Select Page

Marti Malloy

At the 2016 US National Championships in Dallas in early April the USJF Roving Reporter spoke with the three women who are representing the US Olympic Team in Rio in August. The first interview was with Angelica Delgado, and the second interview in this series of three was with Marti Malloy.

Marti, the last four years have been different from the years leading up to 2012. Could you reflect upon that difference and how doing so well in the 2012 Olympics changed things for you?

“I think that the main difference between now and London is that I barely qualified for London. The top 14 qualified and I went in at number 12. And because of that you wouldn’t have called me a ‘favorite’, so I think a lot of people felt that ‘She’s lucky she made the team’. Fast forward, and I take the bronze medal, and now it’s four years after that date and not only have I been qualified for a long time, I easily qualified for the Olympics, I don’t have to go to any more competitions and I’ll still be fighting in Rio, which is a great security blanket and it takes a lot of that nerves and anxiety away that probably half of our potential Olympic team is probably feeling right now, knowing that they have to go to the PanAms and they’ve got to do well.

“And I know what that’s like, as well, because I hadn’t qualified for 63 kgs for the Beijing Olympics in 2008 and I had to go to the Pan Ams and all I had to do was take a bronze medal. And I lost in the first round because I was so anxious and so nervous about making that happen.

“So taking those twelve years into perspective, not making the team by a small margin, then barely making the team and getting a bronze medal, now I’ve come a long way, full circle in a way. I feel very confident, feel like I’ve had four years to take my potential that I had in 2012 and make it even better.”

Judo has been a part of your life for a long time. How do you see that changing as Rio approaches and then passes?

“I don’t see that changing at all. Judo will always be a part of my life. People always say, ‘When you retire, what are you going to do next?’ But retiring from competition does not mean that judo leaves my life. I’m going to teach, I’m going to coach. People go to the gym every day and they work out and they exercise, and I will be doing judo as my exercise, because I absolutely love it. I almost wish that I would never even have to be in that position where you need to retire, because I love competing and I love challenging myself to get better. But it becomes out of your control as you start getting older and your body can’t hang in there as much, and you get injured.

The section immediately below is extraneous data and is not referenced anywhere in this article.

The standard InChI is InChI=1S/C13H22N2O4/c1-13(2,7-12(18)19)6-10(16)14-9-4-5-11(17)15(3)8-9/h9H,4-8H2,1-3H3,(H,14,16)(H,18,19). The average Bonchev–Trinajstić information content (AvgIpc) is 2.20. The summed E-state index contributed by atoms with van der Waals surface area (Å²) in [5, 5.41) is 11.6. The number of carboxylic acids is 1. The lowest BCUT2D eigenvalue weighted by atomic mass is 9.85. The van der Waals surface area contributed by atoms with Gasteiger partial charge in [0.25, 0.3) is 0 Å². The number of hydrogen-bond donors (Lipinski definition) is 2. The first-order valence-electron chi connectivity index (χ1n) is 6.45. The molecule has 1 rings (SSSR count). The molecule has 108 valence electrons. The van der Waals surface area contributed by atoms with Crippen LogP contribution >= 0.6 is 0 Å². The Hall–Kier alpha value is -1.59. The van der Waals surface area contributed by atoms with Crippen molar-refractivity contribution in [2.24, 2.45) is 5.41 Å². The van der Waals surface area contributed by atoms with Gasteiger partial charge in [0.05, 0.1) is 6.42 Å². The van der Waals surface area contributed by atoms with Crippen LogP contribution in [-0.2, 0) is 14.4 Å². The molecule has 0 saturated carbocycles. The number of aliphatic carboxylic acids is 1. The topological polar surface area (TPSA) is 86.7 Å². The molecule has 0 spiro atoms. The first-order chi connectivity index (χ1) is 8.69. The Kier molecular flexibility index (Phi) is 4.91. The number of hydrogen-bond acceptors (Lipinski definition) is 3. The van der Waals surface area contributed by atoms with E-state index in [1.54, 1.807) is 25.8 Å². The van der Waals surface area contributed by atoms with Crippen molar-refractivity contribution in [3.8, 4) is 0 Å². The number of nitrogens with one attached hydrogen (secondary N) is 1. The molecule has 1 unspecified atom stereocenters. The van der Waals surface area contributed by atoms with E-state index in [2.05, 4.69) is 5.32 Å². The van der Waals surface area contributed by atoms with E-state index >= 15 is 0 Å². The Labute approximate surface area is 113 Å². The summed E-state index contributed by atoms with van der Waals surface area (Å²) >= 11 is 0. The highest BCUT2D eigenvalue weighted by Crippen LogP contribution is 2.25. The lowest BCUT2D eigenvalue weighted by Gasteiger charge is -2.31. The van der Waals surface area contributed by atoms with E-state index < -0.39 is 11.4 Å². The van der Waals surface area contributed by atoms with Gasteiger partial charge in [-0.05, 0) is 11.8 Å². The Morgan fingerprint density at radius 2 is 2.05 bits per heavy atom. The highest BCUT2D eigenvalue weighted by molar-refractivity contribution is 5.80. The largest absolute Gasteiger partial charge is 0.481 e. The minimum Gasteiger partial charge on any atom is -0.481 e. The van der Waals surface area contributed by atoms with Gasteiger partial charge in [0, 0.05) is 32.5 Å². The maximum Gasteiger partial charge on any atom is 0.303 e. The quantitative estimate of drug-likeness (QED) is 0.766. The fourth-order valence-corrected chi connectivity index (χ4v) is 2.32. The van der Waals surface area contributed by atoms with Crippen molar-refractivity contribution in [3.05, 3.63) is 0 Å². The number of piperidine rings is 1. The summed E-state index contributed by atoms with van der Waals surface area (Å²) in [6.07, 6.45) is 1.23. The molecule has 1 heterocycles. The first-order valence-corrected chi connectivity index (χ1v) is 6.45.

Could you talk about how judo has changed or not changed and what you would like to see?

“I would like to see more high level competitors, more harnessing and funneling of young athletes that aren’t necessarily successful but have dabbled in international competition get more competition and do what we did when Kayla and I and Nick Delpopolo and Michael Eldred and Travis Stevens all did the under-23 team when we were in our late teens. We were introduced to international competitions and the international players that we would have never, ever gotten our hands on and realized how big the judo world is. If we hadn’t been on that team and Jimmy Pedro hadn’t said ‘You’re going to Italy, you’re going to Germany, you’re fighting in these B-level competitions, then you’re doing the training camp’ because that’s what he and USA Judo put together as a schedule.

“And for me that was an eye-opener, because I realized that although I may be #1 in the United States, but there’s a whole other world of judo out there and I need to meet that level. So it was an eye-opener for me, and I think that a lot of American kids now need to do that.

“They talk about the financial distribution of wealth in the United States – the top 1% and then everybody else. Not in terms of wealth but in terms of the dispersion of ability in judo, there’s kind of this top few percent of a few people and then everybody else is kind of in a gray area in between. Some are a little better, some are so-so, but we haven’t had a consistent rush of players that are at that next level and that are going to get good results or potentially will later on.

“I’m hoping that with what Jimmy Pedro has been doing over the last few years, trying to harness those young kids and get them to go to the training camps that all the top players, Kayla and Travis and I are at, that they’re going to be that next era.”

Marti Malloy will be representing the United States in the -57 kg division in Rio de Janeiro. She is currently ranked 5th in the International Judo Federation’s World Ranking List, and will be seeded #3 at the Rio Olympics!

photo by and interview with Chuck Medani